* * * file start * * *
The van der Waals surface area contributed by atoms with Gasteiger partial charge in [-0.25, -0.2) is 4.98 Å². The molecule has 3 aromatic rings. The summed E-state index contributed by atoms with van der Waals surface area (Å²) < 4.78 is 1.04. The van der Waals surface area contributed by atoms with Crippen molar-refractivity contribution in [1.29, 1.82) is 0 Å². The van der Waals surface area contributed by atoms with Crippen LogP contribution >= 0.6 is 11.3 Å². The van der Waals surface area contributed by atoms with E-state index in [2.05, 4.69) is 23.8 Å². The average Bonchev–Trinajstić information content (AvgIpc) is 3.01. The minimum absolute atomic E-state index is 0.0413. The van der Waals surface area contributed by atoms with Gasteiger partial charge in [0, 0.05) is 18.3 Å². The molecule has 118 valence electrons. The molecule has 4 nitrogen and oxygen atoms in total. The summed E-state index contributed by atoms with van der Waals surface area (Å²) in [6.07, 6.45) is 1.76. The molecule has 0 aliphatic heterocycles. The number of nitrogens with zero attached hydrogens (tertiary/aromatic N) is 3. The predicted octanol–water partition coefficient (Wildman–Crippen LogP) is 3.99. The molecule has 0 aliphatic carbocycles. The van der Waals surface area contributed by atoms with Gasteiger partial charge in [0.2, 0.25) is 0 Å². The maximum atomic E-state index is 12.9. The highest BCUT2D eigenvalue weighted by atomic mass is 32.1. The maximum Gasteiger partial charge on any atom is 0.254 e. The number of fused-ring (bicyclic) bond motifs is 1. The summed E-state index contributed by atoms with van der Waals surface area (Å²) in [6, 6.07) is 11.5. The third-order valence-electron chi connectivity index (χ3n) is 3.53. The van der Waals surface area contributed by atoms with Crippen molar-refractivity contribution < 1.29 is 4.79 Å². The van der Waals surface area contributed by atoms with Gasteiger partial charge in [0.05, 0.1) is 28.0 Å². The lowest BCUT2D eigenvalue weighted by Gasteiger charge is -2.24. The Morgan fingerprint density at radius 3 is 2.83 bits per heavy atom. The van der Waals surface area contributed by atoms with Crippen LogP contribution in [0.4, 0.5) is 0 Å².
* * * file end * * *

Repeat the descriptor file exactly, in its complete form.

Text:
The van der Waals surface area contributed by atoms with Gasteiger partial charge in [-0.25, -0.2) is 4.98 Å². The molecule has 3 aromatic rings. The summed E-state index contributed by atoms with van der Waals surface area (Å²) < 4.78 is 1.04. The van der Waals surface area contributed by atoms with Crippen molar-refractivity contribution in [1.29, 1.82) is 0 Å². The van der Waals surface area contributed by atoms with Crippen LogP contribution >= 0.6 is 11.3 Å². The van der Waals surface area contributed by atoms with E-state index in [2.05, 4.69) is 23.8 Å². The average Bonchev–Trinajstić information content (AvgIpc) is 3.01. The minimum absolute atomic E-state index is 0.0413. The van der Waals surface area contributed by atoms with Gasteiger partial charge in [0, 0.05) is 18.3 Å². The molecule has 118 valence electrons. The molecule has 4 nitrogen and oxygen atoms in total. The summed E-state index contributed by atoms with van der Waals surface area (Å²) in [6.07, 6.45) is 1.76. The molecule has 0 aliphatic heterocycles. The number of nitrogens with zero attached hydrogens (tertiary/aromatic N) is 3. The predicted octanol–water partition coefficient (Wildman–Crippen LogP) is 3.99. The molecule has 0 aliphatic carbocycles. The van der Waals surface area contributed by atoms with Gasteiger partial charge in [0.2, 0.25) is 0 Å². The maximum atomic E-state index is 12.9. The highest BCUT2D eigenvalue weighted by atomic mass is 32.1. The maximum Gasteiger partial charge on any atom is 0.254 e. The number of fused-ring (bicyclic) bond motifs is 1. The summed E-state index contributed by atoms with van der Waals surface area (Å²) in [6, 6.07) is 11.5. The third-order valence-electron chi connectivity index (χ3n) is 3.53. The van der Waals surface area contributed by atoms with Crippen molar-refractivity contribution < 1.29 is 4.79 Å². The van der Waals surface area contributed by atoms with Gasteiger partial charge in [0.05, 0.1) is 28.0 Å². The lowest BCUT2D eigenvalue weighted by Gasteiger charge is -2.24. The Morgan fingerprint density at radius 3 is 2.83 bits per heavy atom. The van der Waals surface area contributed by atoms with Crippen LogP contribution in [0.4, 0.5) is 0 Å².